Chicago baseball disappoints again — so why do we settle?

Is this us? If so, is this who we are, having both teams almost in unison singing the same ol’ hopeless song of “Wait Till Next Year,” with an entire city their backing vocalists?

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White Sox shortstop Tim Anderson.

Tim Anderson’s reaction to striking out sums up the feeling of White Sox and Cubs fans this season.

Thearon W. Henderson/Getty Images

And so, the new, true, next, second season has begun. The one where both our baseball teams are fighting for a back end probably as meaningless as Ever serving Pequod’s pizza. (If you watch “The Bear,” you’ll understand.) By now, we should be used to it. Comfortable living, like the games after the All-Star break are the official beginning of our vacation from both Cubs and White Sox franchises. Like something we’ve just accepted.

Question is: Is this us? Really us? An accurate representation? If so, is this who we are, or is this who we’ve become over the vast majority of baseball seasons for decades, having both teams almost in unison singing the same ol’ hopeless song of “Wait Until Next Year,” with an entire city their backing vocalists.

It was just three years ago when both squads played in the postseason at the same time. That, though, was only the third time in both ours and their lifetimes that’s ever happened. Before then, 2008 was the year, but neither got out of the Division Series, and before then was when they played one another in the 1906 World Series (Sox won that one). But the unattractive prettiness of both the Sox’ and Cubs’ second halves this time: Mathematically, they’re both still in play to win their divisions and make the postseason. Yes, the Cubs are six games under .500, but they’re only seven games behind the Brewers and Reds, and 7½ behind the Giants for the final wild-card spot. Yes, the White Sox are 17 games below sea level, but, thanks to the AL Central being inarguably the lamest single-season division in recent MLB history, they’re only eight games off the Guardians as Kings of the Deplorables. (Thanks, Hillary.)

Question is: Is that enough for this city to hold onto? To get us to and through the approximately 70 (or next seven) games before the mathematical reality robs us of our emotional delusion that one of our teams will still be playing games beginning Oct. 3?

You’d think that us being the only single-county (Cook), single-mayor city in the country with two teams, we wouldn’t have these problems. (Note: Los Angeles County has one team, the Dodgers, while the Angels are in Orange County; the states of California, Florida, Missouri, Ohio and Texas have multiple teams, but each team represents a different city within each state; New York has the Mets and Yankees, who reside within the city of New York but represent two different boroughs — Queens and the Bronx, respectively, with each having borough presidents, which is equivalent to having different mayors, and, by jurisdiction, each team is in a different county than the other, Queens County and Bronx County, inside of New York’s metropolitan area). You’d think that on the regular, at least one of our teams would be in the hunt after baseball’s midsummer divertissement. The fact that we aren’t and have twice as many opportunities as every other city to do so only makes it thrice as pitiful.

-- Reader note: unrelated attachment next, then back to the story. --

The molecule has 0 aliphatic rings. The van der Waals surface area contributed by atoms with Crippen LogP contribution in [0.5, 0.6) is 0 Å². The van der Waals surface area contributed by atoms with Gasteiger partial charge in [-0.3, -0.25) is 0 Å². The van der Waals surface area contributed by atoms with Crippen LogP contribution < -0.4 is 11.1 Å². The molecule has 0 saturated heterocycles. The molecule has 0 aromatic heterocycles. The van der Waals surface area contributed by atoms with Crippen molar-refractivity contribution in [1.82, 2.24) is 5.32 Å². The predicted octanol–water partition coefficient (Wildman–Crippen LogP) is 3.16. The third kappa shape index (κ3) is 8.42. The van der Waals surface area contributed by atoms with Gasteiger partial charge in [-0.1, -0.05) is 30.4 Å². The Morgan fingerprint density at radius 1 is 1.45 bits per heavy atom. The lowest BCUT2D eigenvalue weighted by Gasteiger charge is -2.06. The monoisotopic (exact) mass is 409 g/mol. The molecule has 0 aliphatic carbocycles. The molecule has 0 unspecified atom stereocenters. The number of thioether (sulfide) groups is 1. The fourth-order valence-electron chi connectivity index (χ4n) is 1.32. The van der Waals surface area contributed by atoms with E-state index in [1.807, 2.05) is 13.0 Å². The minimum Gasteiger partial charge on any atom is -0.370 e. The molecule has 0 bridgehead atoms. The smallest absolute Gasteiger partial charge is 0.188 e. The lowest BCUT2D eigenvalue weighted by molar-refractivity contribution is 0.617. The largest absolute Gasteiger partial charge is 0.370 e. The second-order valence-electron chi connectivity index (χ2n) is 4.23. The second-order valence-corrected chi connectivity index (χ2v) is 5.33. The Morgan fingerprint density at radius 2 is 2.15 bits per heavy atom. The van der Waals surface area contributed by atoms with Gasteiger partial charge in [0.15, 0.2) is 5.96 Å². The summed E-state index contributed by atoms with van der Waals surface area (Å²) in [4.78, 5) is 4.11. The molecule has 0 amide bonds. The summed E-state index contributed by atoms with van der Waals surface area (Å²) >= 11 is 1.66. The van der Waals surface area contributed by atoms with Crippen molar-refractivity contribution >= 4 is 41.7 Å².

Between a want and a demand is where this hinges. While lovingly losing ain’t cute, worse is accepting “LL” as a nickname — and celebrating it. We know better. We really do. We know better than to year-after-year-after-year engage in this and still pick up the tab when both teams leave us sitting at the table midway through our annual date. But knowing better doesn’t mean we’ll do better.

Understand, the goal here is to not dump lumps of lignite coal on the city. Never that. The goal is to stop us from settling. Settling for — or simply being cool with — beneath-respectable representation from our baseball teams for months on end that bleed into years on end. Because this is not directly about the Cubs and Sox collectively. It’s about them both being indirectly adjacent to an acceptability behavior pattern that we’ve grown used to and have simply accepted as our end-of-July/August/September/no October lives.

What do we do about it, most will ask. Fake it until they make it. Make it seem like our comfort in their sorriness has the power to make them uncomfortable. Bitch and bleat until both teams get way better at at least teasing us to make us think they’re interested in being to us what the Yankees are to N.Y. or what the Dodgers are to L.A.

Question is: Is that possible? Has it ever been? Real talk, nope. Because if all else stays “as is,” as it always has been, and the second half of this baseball season for Chicago is a duplicate of the first, then the single silver lining we can all share is the unified ability to say that we got to (hopefully) see Liam Hendriks display the spirit and perseverance over the final 2½ months of the season that is representative of what baseball in this city should stand for. But rarely ever does.

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